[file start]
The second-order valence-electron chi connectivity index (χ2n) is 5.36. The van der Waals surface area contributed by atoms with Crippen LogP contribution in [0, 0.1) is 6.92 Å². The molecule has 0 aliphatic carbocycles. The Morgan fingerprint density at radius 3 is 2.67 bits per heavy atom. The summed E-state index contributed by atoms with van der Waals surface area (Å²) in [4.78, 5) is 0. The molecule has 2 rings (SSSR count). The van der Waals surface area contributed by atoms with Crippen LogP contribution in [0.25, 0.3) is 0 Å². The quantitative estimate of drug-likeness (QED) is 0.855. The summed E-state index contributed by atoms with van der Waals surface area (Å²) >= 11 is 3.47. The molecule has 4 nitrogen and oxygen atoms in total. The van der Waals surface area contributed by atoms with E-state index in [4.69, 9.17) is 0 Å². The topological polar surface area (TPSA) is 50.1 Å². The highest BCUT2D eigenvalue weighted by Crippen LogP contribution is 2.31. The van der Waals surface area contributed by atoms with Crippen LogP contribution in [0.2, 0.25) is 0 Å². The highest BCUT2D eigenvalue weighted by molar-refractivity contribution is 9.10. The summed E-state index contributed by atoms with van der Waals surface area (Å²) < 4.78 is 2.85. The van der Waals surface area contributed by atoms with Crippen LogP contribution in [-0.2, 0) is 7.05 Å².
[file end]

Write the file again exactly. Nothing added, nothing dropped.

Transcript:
The second-order valence-electron chi connectivity index (χ2n) is 5.36. The van der Waals surface area contributed by atoms with Crippen LogP contribution in [0, 0.1) is 6.92 Å². The molecule has 0 aliphatic carbocycles. The Morgan fingerprint density at radius 3 is 2.67 bits per heavy atom. The summed E-state index contributed by atoms with van der Waals surface area (Å²) in [4.78, 5) is 0. The molecule has 2 rings (SSSR count). The van der Waals surface area contributed by atoms with Crippen LogP contribution in [0.25, 0.3) is 0 Å². The quantitative estimate of drug-likeness (QED) is 0.855. The summed E-state index contributed by atoms with van der Waals surface area (Å²) >= 11 is 3.47. The molecule has 4 nitrogen and oxygen atoms in total. The van der Waals surface area contributed by atoms with E-state index in [4.69, 9.17) is 0 Å². The topological polar surface area (TPSA) is 50.1 Å². The highest BCUT2D eigenvalue weighted by Crippen LogP contribution is 2.31. The van der Waals surface area contributed by atoms with Crippen LogP contribution in [0.2, 0.25) is 0 Å². The highest BCUT2D eigenvalue weighted by molar-refractivity contribution is 9.10. The summed E-state index contributed by atoms with van der Waals surface area (Å²) < 4.78 is 2.85. The van der Waals surface area contributed by atoms with Crippen LogP contribution in [-0.2, 0) is 7.05 Å².